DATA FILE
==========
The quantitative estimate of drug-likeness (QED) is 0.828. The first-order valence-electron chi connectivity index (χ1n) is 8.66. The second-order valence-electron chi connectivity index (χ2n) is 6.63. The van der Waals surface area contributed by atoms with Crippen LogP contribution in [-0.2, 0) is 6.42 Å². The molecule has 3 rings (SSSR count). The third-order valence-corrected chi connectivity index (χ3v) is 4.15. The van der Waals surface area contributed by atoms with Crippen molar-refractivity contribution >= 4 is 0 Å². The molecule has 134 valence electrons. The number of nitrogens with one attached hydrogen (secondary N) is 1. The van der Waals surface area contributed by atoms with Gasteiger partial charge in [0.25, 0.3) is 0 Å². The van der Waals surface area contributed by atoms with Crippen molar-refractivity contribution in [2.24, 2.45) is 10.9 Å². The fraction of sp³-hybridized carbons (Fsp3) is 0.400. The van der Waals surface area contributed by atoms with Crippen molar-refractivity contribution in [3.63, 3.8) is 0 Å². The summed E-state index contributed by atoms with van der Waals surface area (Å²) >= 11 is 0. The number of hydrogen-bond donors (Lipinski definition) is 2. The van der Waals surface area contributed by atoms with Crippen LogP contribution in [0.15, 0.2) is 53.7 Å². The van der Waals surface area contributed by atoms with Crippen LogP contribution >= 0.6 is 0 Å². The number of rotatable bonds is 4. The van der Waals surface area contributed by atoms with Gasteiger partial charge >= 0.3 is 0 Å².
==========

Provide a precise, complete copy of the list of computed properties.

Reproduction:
The quantitative estimate of drug-likeness (QED) is 0.828. The first-order valence-electron chi connectivity index (χ1n) is 8.66. The second-order valence-electron chi connectivity index (χ2n) is 6.63. The van der Waals surface area contributed by atoms with Crippen LogP contribution in [-0.2, 0) is 6.42 Å². The molecule has 3 rings (SSSR count). The third-order valence-corrected chi connectivity index (χ3v) is 4.15. The van der Waals surface area contributed by atoms with Crippen molar-refractivity contribution >= 4 is 0 Å². The molecule has 134 valence electrons. The number of nitrogens with one attached hydrogen (secondary N) is 1. The van der Waals surface area contributed by atoms with Gasteiger partial charge in [0.25, 0.3) is 0 Å². The van der Waals surface area contributed by atoms with Crippen molar-refractivity contribution in [2.24, 2.45) is 10.9 Å². The fraction of sp³-hybridized carbons (Fsp3) is 0.400. The van der Waals surface area contributed by atoms with Crippen molar-refractivity contribution in [3.63, 3.8) is 0 Å². The summed E-state index contributed by atoms with van der Waals surface area (Å²) >= 11 is 0. The number of hydrogen-bond donors (Lipinski definition) is 2. The van der Waals surface area contributed by atoms with Crippen LogP contribution in [0.15, 0.2) is 53.7 Å². The van der Waals surface area contributed by atoms with Crippen LogP contribution >= 0.6 is 0 Å². The number of rotatable bonds is 4. The van der Waals surface area contributed by atoms with Gasteiger partial charge >= 0.3 is 0 Å².